In the last post I talked a bit about motor adaptation - recalibrating two sensory sources so that the overall percept matches up with the incoming information. Say you're reaching to a target under distorted vision, like wearing goggles with prisms in them that make it look like you're reaching further to the right than you actually are; this is known as a visual perturbation. When you reach forward, the sense of where you are in space (proprioception) sends signals to the brain telling you your arm's gone forward. However, the visual information you receive tells you you've gone right. Some recalibration is in order, and over the course of many reaches you gradually adapt your movements to match the two percepts up.
There are a couple of stages in motor adaptation. The first stage is very cognitive, when you realise something's wrong and you rapidly change your reaches to reduce the perceived error in your movement. The second stage is much less consciously directed, and involves learning to control your arm with the new signals you are receiving from vision and proprioception. When the prism goggles are removed, you experience what is known as a motor aftereffect: you will now be reaching leftwards, the opposite of what appeared to happen when you were originally given the prisms. Over the course of a few trials this aftereffect will decay as the brain shifts back to the old relationship between vision and proprioception.
All this is very interesting (to me at least!) but what does it have to do with music? Well, today's paper by Otmar Bock looks more closely at how the the Mozart effect affects motor systems by studying the influence of music on motor adaptation. The theory goes that if an increased mood can improve cognitive performance, then the first phase of motor adaptation should be facilitated. However, since motor aftereffects are not a conscious cognitive strategy but an unconscious motor recalibration they should not be affected by the change in mood.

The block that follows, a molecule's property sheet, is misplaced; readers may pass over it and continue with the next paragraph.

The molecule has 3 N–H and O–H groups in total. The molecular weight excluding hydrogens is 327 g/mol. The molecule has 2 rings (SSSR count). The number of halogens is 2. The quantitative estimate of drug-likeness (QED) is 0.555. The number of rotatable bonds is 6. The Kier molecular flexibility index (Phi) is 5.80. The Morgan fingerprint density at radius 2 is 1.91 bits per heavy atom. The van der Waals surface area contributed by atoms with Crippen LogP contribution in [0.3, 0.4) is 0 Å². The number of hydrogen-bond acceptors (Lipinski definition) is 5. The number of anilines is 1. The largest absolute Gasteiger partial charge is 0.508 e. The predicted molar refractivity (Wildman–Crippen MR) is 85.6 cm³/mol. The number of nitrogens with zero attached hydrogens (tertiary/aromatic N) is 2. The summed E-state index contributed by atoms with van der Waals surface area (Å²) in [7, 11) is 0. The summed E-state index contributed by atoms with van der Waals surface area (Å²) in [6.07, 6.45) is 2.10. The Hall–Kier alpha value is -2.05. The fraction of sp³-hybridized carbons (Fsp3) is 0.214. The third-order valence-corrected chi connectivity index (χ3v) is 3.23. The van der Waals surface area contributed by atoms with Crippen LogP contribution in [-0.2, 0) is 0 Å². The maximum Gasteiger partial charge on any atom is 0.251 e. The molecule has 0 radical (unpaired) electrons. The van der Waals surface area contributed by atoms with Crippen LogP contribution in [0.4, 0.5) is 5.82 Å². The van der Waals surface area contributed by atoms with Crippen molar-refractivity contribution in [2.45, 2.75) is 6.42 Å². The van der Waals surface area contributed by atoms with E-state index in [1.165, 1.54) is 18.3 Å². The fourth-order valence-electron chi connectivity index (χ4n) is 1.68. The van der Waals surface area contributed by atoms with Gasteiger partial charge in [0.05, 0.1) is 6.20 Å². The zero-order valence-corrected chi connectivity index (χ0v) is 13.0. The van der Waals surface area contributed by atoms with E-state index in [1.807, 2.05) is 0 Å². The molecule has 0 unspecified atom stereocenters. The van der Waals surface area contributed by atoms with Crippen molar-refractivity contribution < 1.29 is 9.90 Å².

To test this idea, Bock split the participants into three groups and played each group either serene, neutral* or sad music at the beginning of and throughout the experiment. Before listening to the music, after listening for a while and at the end of the study, participants indicated their mood by marking a sheet of paper. While listening to the music, the performed a motor adaptation task: they had to move a cursor to an on-screen target while the visual feedback of the cursor was rotated by 60º. They couldn't see their hand while they did this, so their visual and proprioceptive signals gave different information.
As expected, the music participants listened to affected their mood: the 'sad' group reported a lower emotional valence, i.e. more negative emotions, then the 'neutral' group, which reported a lower emotional valence than the 'serene' group. During the task, as generally happens during these adaptation tasks where the goal is visual (and of course vision is more reliable!), participants adapted their movements so as to reduce the visual error. The figure below (Figure 2 in the paper) shows this process for the three separate groups, where light grey shows the 'serene' group, mid grey shows the 'neutral' group and dark grey shows the 'sad' group:
Adaptation error by group